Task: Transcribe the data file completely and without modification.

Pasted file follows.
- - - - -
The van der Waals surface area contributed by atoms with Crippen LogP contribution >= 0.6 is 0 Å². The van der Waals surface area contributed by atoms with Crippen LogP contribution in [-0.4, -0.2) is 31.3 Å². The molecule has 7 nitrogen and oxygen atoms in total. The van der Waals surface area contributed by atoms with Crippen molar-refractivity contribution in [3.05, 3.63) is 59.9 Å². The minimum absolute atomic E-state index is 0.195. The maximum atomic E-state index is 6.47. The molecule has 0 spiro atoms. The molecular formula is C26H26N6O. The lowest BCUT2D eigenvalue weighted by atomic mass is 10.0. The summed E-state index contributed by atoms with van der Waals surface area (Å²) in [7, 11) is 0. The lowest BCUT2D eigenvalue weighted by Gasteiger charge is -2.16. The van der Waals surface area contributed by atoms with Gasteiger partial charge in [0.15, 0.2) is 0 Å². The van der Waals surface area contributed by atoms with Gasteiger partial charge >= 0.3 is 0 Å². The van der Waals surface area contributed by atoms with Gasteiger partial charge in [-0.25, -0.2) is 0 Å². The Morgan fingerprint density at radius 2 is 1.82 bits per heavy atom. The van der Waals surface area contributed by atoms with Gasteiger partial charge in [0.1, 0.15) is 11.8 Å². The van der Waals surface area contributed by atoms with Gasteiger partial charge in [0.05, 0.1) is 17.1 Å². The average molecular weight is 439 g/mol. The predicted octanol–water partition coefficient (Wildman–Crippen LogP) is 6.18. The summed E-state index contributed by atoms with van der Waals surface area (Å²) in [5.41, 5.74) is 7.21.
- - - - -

The van der Waals surface area contributed by atoms with Crippen LogP contribution >= 0.6 is 0 Å². The van der Waals surface area contributed by atoms with Crippen LogP contribution in [-0.4, -0.2) is 31.3 Å². The molecule has 7 nitrogen and oxygen atoms in total. The van der Waals surface area contributed by atoms with Crippen molar-refractivity contribution in [3.05, 3.63) is 59.9 Å². The minimum absolute atomic E-state index is 0.195. The maximum atomic E-state index is 6.47. The molecule has 0 spiro atoms. The molecular formula is C26H26N6O. The lowest BCUT2D eigenvalue weighted by atomic mass is 10.0. The summed E-state index contributed by atoms with van der Waals surface area (Å²) in [7, 11) is 0. The lowest BCUT2D eigenvalue weighted by Gasteiger charge is -2.16. The van der Waals surface area contributed by atoms with Gasteiger partial charge in [0.15, 0.2) is 0 Å². The van der Waals surface area contributed by atoms with Gasteiger partial charge >= 0.3 is 0 Å². The van der Waals surface area contributed by atoms with Gasteiger partial charge in [-0.25, -0.2) is 0 Å². The Morgan fingerprint density at radius 2 is 1.82 bits per heavy atom. The van der Waals surface area contributed by atoms with Gasteiger partial charge in [0.1, 0.15) is 11.8 Å². The van der Waals surface area contributed by atoms with Gasteiger partial charge in [0.05, 0.1) is 17.1 Å². The average molecular weight is 439 g/mol. The predicted octanol–water partition coefficient (Wildman–Crippen LogP) is 6.18. The summed E-state index contributed by atoms with van der Waals surface area (Å²) in [5.41, 5.74) is 7.21.